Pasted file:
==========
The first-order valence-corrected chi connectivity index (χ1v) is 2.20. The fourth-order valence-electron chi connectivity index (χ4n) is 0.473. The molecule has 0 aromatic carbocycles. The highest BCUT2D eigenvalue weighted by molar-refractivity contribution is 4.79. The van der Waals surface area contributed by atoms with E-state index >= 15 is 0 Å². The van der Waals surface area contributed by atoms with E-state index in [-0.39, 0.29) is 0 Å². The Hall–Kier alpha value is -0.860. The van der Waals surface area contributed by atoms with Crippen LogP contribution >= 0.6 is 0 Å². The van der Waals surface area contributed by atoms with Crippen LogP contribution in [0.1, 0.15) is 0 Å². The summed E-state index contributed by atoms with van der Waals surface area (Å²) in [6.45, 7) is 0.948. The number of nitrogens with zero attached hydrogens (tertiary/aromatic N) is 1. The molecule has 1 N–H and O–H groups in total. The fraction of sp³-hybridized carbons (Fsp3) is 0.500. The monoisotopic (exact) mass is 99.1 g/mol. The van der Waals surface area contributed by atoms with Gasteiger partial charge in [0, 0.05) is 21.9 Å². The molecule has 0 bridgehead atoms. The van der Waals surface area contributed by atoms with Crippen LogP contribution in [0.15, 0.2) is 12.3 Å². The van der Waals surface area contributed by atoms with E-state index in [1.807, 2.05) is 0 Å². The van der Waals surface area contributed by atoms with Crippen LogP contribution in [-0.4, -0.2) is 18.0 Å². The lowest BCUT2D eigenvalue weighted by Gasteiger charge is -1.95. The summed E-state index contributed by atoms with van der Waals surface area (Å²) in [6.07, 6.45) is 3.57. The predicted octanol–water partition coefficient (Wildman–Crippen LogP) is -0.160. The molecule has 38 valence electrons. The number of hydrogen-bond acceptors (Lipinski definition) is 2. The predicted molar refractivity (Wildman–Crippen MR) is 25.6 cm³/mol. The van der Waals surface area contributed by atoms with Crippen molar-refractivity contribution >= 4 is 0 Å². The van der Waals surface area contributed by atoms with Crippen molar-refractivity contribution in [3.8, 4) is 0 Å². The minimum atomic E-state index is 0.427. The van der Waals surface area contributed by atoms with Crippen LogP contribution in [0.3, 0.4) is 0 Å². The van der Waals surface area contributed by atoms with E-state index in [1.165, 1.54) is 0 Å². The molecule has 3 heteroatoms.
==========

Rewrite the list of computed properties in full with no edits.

The first-order valence-corrected chi connectivity index (χ1v) is 2.20. The fourth-order valence-electron chi connectivity index (χ4n) is 0.473. The molecule has 0 aromatic carbocycles. The highest BCUT2D eigenvalue weighted by molar-refractivity contribution is 4.79. The van der Waals surface area contributed by atoms with E-state index >= 15 is 0 Å². The van der Waals surface area contributed by atoms with E-state index in [-0.39, 0.29) is 0 Å². The Hall–Kier alpha value is -0.860. The van der Waals surface area contributed by atoms with Crippen LogP contribution >= 0.6 is 0 Å². The van der Waals surface area contributed by atoms with Crippen LogP contribution in [0.1, 0.15) is 0 Å². The summed E-state index contributed by atoms with van der Waals surface area (Å²) in [6.45, 7) is 0.948. The number of nitrogens with zero attached hydrogens (tertiary/aromatic N) is 1. The molecule has 1 N–H and O–H groups in total. The fraction of sp³-hybridized carbons (Fsp3) is 0.500. The monoisotopic (exact) mass is 99.1 g/mol. The van der Waals surface area contributed by atoms with Gasteiger partial charge in [0, 0.05) is 21.9 Å². The molecule has 0 bridgehead atoms. The van der Waals surface area contributed by atoms with Crippen LogP contribution in [0.15, 0.2) is 12.3 Å². The van der Waals surface area contributed by atoms with E-state index in [1.807, 2.05) is 0 Å². The van der Waals surface area contributed by atoms with Crippen LogP contribution in [-0.4, -0.2) is 18.0 Å². The lowest BCUT2D eigenvalue weighted by Gasteiger charge is -1.95. The summed E-state index contributed by atoms with van der Waals surface area (Å²) in [6.07, 6.45) is 3.57. The predicted octanol–water partition coefficient (Wildman–Crippen LogP) is -0.160. The molecule has 38 valence electrons. The number of hydrogen-bond acceptors (Lipinski definition) is 2. The predicted molar refractivity (Wildman–Crippen MR) is 25.6 cm³/mol. The van der Waals surface area contributed by atoms with Crippen molar-refractivity contribution >= 4 is 0 Å². The van der Waals surface area contributed by atoms with Crippen molar-refractivity contribution in [3.8, 4) is 0 Å². The minimum atomic E-state index is 0.427. The van der Waals surface area contributed by atoms with Crippen LogP contribution in [0.3, 0.4) is 0 Å². The van der Waals surface area contributed by atoms with E-state index in [1.165, 1.54) is 0 Å². The molecule has 3 heteroatoms.